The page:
SETAC Globe - Environmental Quality Through Science
14 August 2014
Volume 15 Issue 8
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Energy, Sustainability and Global Risk: New Coordinated Science Theme Presentation in Vancouver

Cynthia Stahl and Emma Lavoie, SETAC North America Science Committee

The SETAC North America Science Committee and the Vancouver Program Committee have worked to add a new feature in Vancouver, the Coordinated Science Theme. It provides a common thread among different program activities and invites speakers from diverse disciplines and sectors who bring a unique perspectives to members. “Energy, Sustainability and Global Risk” is the theme for this year, offered via a professional training course, plenary talk and debate session.

Starting on Sunday morning, “Nothing Simple is Easy” is a half-day professional training course on energy technology, policy and the environment taught by Ralph Nigro with Applied Energy Group. He is an expert on traditional and alternative energy systems and their environmental impacts, energy efficiency and program design, and he is responsible for energy program management in six states. Register by 15 August to receive an additional 15% discount to the already low early bird rate.

On Monday morning, the discussion continues with the  “Wicked Problems Debate: Energy Supply and Societal Demand” debate session, which is chaired by Ron McCormick and Andrew Henderson and sponsored by the Ecological Risk Assessment Advisory Group and the Advisory Group on Sustainability. Short presentations followed by a facilitated Q&A and discussion à la The Phil Donahue Show (a TV show broadcast from 1970–1996 that often featured taboo health and social topics with sometimes raucous audience participation) promises to challenge panelists and engage the audience. Finally, rounding out this coordinated science theme triumvirate, on Monday afternoon plenary speaker Ralph Nigro will share a presentation on the topic of how our traditional scientific training can be used to help or aggravate today’s multi-dimensional environmental problems.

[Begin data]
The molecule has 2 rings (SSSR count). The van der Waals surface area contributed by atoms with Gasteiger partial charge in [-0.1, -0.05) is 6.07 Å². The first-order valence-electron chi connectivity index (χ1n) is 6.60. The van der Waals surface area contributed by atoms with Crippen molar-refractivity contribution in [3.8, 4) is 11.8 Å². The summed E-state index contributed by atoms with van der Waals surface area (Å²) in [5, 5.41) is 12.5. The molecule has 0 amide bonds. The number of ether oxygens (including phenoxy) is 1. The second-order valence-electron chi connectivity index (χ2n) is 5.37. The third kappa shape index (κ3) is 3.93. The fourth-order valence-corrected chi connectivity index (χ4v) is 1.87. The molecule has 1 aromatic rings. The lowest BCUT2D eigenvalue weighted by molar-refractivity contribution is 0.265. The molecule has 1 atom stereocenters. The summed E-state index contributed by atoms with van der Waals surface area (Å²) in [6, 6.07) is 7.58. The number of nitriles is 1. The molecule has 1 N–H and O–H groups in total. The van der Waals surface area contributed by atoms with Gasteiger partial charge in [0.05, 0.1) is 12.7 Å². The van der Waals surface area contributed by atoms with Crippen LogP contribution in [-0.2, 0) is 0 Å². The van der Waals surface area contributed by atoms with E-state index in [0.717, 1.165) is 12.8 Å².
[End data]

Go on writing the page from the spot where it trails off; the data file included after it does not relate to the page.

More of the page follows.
Register now for the professional training course “Nothing Simple is Easy,” and attend one or all three program activities to explore different facets of the energy, sustainability and global risk issues.

The SETAC North America Science Committee is also requesting Coordinated Science Theme proposals for next year’s SETAC North America annual meeting, which will be held in Salt Lake City. All proposals are welcome. We are specifically looking for cross-disciplinary proposals that bridge advisory groups, represent emerging science and decision-making, or provide diverse perspectives and “big-picture” concepts. Ideally, the themes identified in these coordinated science theme proposals could be carried through multiple platforms or roles at the meeting including keynote presentations, special symposia, professional training courses, debates, workshops, student mentoring activities, or other program activities.

Contact Cynthia Stahl or Emma Lavoie for more information about the Coordinated Science Theme in Vancouver. You may also contact SETAC North America Science Committee members Becky Braeutigam or Ron McCormick if you are interested in developing a Coordinated Science Theme for the next year's meeting.

Authors' contact information: stahl.cynthia@epa.gov and etlavoie@gmail.com

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